A provisional patent application checklist refers to a list of things you need to do to ensure your application for a provisional patent will be approved. While filing a provisional patent does not lead to an issued patent, it can be an important measure if you wish to have more time to put together your application for an actual patent. A provisional patent is significantly easier to obtain than a regular patent. However, you still need to meet certain requirements to get your application approved.

What Is a Provisional Patent?

A provisional patent is not an actual patent. It can be regarded as an extension for a patent application. It gives an inventor the opportunity to reserve an application date before submitting a formal patent application. The process of applying for a provisional patent is less formal than a regular patent application. The application does not need to include certain items, such as claims. However, it must have the three following items:

  • Patent description
  • Patent drawings
  • Inventor information.

It is essential to make sure these items are properly prepared, as they will be used as a reference for your official patent application.

Provisional Patent Application Checklist

Patent Description

Providing a good description of an invention is one of the most common problems patent applicants face. To ensure your application for provisional patent will be approved, you need to provide as much information about your invention as possible. Your patent description should describe in great detail how the invention is created and how to use it. This description can serve as supporting information for your formal patent application if a problem arises.

You can write the description in lay terms, unless you need to use technical terminology to provide a clear understanding of the invention. It must be written in clear and concise terms to enable anybody skilled in the field of the invention to create and to use the invention. This is known as the “enablement” requirement. A patent description in a provisional patent application typically includes the following information:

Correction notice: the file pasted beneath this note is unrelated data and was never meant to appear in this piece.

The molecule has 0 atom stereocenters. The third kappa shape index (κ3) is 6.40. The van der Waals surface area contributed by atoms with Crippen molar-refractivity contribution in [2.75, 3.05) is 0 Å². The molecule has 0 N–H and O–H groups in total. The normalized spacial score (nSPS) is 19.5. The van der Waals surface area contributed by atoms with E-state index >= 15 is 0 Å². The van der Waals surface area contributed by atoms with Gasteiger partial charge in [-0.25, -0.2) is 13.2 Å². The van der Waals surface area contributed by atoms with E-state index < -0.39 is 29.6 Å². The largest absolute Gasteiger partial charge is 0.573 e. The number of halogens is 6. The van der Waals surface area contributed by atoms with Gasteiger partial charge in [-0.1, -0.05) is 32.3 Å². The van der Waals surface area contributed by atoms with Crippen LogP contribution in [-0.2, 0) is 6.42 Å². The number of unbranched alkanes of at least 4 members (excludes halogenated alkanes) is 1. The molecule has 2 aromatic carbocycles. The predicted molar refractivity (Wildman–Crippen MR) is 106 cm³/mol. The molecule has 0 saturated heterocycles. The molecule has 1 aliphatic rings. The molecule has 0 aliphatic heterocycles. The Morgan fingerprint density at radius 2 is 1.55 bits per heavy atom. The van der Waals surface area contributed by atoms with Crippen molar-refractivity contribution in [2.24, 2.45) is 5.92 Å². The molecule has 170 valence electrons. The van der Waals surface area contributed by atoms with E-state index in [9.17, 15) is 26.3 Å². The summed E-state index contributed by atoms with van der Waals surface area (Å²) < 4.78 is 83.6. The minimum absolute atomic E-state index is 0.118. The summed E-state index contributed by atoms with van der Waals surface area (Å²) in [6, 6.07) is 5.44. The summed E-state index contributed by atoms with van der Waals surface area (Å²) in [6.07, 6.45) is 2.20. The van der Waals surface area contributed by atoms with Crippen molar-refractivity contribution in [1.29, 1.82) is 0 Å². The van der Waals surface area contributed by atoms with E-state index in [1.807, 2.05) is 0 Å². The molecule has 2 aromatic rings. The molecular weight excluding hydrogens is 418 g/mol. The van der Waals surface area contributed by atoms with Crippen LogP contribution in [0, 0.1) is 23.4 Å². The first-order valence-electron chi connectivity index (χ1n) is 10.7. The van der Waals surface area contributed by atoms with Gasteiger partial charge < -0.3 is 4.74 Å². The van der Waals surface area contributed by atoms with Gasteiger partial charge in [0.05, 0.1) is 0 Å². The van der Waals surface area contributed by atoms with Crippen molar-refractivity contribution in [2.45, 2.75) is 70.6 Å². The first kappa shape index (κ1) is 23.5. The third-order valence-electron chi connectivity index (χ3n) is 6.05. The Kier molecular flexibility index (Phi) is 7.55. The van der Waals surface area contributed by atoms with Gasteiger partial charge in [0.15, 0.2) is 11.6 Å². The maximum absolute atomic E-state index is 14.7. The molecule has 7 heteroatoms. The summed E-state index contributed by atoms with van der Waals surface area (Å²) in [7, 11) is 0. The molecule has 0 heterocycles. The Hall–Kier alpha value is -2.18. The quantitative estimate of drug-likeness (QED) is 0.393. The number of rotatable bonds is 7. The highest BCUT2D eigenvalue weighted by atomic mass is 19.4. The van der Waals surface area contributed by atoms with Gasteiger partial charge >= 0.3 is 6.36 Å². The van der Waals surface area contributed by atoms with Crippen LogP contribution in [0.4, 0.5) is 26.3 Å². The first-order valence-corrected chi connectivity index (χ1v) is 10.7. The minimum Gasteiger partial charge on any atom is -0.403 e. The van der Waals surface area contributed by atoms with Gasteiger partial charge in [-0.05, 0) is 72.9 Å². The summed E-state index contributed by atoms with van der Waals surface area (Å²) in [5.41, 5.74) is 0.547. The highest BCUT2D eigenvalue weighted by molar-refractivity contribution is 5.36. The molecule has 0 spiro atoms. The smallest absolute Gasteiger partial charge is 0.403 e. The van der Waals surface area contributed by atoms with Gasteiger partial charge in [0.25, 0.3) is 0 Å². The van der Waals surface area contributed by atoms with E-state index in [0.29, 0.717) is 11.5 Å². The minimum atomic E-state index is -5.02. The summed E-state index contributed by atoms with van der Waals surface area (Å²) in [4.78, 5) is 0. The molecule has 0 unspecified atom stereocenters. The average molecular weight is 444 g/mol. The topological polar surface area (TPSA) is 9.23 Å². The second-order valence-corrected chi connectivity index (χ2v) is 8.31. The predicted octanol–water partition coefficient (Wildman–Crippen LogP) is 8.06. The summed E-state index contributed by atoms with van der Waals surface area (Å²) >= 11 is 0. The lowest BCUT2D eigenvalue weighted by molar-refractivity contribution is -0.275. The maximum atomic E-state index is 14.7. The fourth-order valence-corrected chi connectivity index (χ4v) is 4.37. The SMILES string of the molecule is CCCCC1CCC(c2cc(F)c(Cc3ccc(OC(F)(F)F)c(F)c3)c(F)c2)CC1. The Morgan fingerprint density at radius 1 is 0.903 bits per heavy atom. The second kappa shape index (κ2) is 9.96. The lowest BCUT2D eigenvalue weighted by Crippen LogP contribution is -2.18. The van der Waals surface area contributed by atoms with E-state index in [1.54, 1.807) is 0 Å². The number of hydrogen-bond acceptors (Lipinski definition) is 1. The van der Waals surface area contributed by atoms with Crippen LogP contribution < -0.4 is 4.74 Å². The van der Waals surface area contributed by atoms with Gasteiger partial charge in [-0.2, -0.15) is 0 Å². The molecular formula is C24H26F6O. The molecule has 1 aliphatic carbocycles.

• Name of the invention.
  • Purpose of the invention.
  • The invention's components or steps.
  • How the components interact with one another or how the steps are undertaken.
  • How to use the invention effectively.
  • Description of drawings.
  • Best mode of the invention.
  • Optionally, benefits of the invention and alternative ways to use the invention.

Patent Drawings

The drawings in your provisional patent application must complement your invention. They should also be clear, easy to interpret, and include measurements. Unless your invention is a method, a composition, or a chemical compound, your provisional patent application must include drawings. It is essential to pay close attention to detail because the drawings help people gain a better understanding of your invention.

It is especially necessary to include patent drawings in your provisional patent application if you are planning to apply for a utility patent in the future. The descriptions in your provisional and regular patent applications must be similar enough to assure the Examining Attorney they are referring to the same invention.

The U.S. Patent and Trademark Office recommends the following formats for drawings accompanying a provisional patent application:

  • Any view, such as top, side, perspective, disassembled, or exploded.
  • Labeling numbers, such as figure, sheet, or reference.
  • Flowcharts or schematics.
  • Straight lines or dashed lines.
  • Color or black-and-white photographs.
  • Handmade or computer-generated drawings.

Inventor Information

Anybody who contributed to the conception or creation of your invention can be regarded as a co-inventor. Therefore, you need to provide information on all contributors. Including accurate inventor information in your provisional patent application helps protect you against lawsuits and gives proper recognition to those who deserve it. It is also important to be able to distinguish the co-creators from those who are not. For instance, a machinist you hired to make your prototype is not regarded as a co-creator, but someone who added a part to your invention's original design is considered a co-creator.

You have to make sure that at least one of the inventors listed on your provisional patent application is also included in your official patent application. If you fail to do that, the earlier application date will not apply.

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